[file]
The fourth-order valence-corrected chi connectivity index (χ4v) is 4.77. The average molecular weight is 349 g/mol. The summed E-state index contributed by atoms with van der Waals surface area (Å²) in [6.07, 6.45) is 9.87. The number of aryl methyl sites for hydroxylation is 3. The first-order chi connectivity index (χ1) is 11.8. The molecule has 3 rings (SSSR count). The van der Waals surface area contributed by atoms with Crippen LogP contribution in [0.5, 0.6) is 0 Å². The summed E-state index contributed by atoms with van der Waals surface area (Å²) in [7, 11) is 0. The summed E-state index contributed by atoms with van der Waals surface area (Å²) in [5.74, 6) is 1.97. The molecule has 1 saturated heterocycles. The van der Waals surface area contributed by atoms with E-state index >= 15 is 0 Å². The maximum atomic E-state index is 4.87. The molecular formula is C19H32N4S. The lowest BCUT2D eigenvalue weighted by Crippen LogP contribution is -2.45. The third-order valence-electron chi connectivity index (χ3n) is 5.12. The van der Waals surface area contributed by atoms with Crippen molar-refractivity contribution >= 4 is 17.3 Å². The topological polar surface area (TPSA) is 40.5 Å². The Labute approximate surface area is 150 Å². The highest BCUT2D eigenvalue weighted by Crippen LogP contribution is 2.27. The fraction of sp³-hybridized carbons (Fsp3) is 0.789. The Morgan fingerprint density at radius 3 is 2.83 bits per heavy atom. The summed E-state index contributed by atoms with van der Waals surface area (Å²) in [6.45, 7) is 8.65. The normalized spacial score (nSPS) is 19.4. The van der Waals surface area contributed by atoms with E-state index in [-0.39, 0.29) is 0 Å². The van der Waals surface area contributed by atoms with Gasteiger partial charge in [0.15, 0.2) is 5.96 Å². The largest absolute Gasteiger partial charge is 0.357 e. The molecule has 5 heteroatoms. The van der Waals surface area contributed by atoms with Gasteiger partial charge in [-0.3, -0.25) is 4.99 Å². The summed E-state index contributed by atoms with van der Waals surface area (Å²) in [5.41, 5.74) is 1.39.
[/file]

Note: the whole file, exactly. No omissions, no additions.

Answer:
The fourth-order valence-corrected chi connectivity index (χ4v) is 4.77. The average molecular weight is 349 g/mol. The summed E-state index contributed by atoms with van der Waals surface area (Å²) in [6.07, 6.45) is 9.87. The number of aryl methyl sites for hydroxylation is 3. The first-order chi connectivity index (χ1) is 11.8. The molecule has 3 rings (SSSR count). The van der Waals surface area contributed by atoms with Crippen LogP contribution in [0.5, 0.6) is 0 Å². The summed E-state index contributed by atoms with van der Waals surface area (Å²) in [7, 11) is 0. The summed E-state index contributed by atoms with van der Waals surface area (Å²) in [5.74, 6) is 1.97. The molecule has 1 saturated heterocycles. The van der Waals surface area contributed by atoms with E-state index >= 15 is 0 Å². The maximum atomic E-state index is 4.87. The molecular formula is C19H32N4S. The lowest BCUT2D eigenvalue weighted by Crippen LogP contribution is -2.45. The third-order valence-electron chi connectivity index (χ3n) is 5.12. The van der Waals surface area contributed by atoms with Crippen molar-refractivity contribution >= 4 is 17.3 Å². The topological polar surface area (TPSA) is 40.5 Å². The Labute approximate surface area is 150 Å². The highest BCUT2D eigenvalue weighted by Crippen LogP contribution is 2.27. The fraction of sp³-hybridized carbons (Fsp3) is 0.789. The Morgan fingerprint density at radius 3 is 2.83 bits per heavy atom. The summed E-state index contributed by atoms with van der Waals surface area (Å²) in [6.45, 7) is 8.65. The normalized spacial score (nSPS) is 19.4. The van der Waals surface area contributed by atoms with E-state index in [-0.39, 0.29) is 0 Å². The van der Waals surface area contributed by atoms with Gasteiger partial charge in [0.15, 0.2) is 5.96 Å². The largest absolute Gasteiger partial charge is 0.357 e. The molecule has 5 heteroatoms. The van der Waals surface area contributed by atoms with Gasteiger partial charge in [-0.3, -0.25) is 4.99 Å². The summed E-state index contributed by atoms with van der Waals surface area (Å²) in [5.41, 5.74) is 1.39.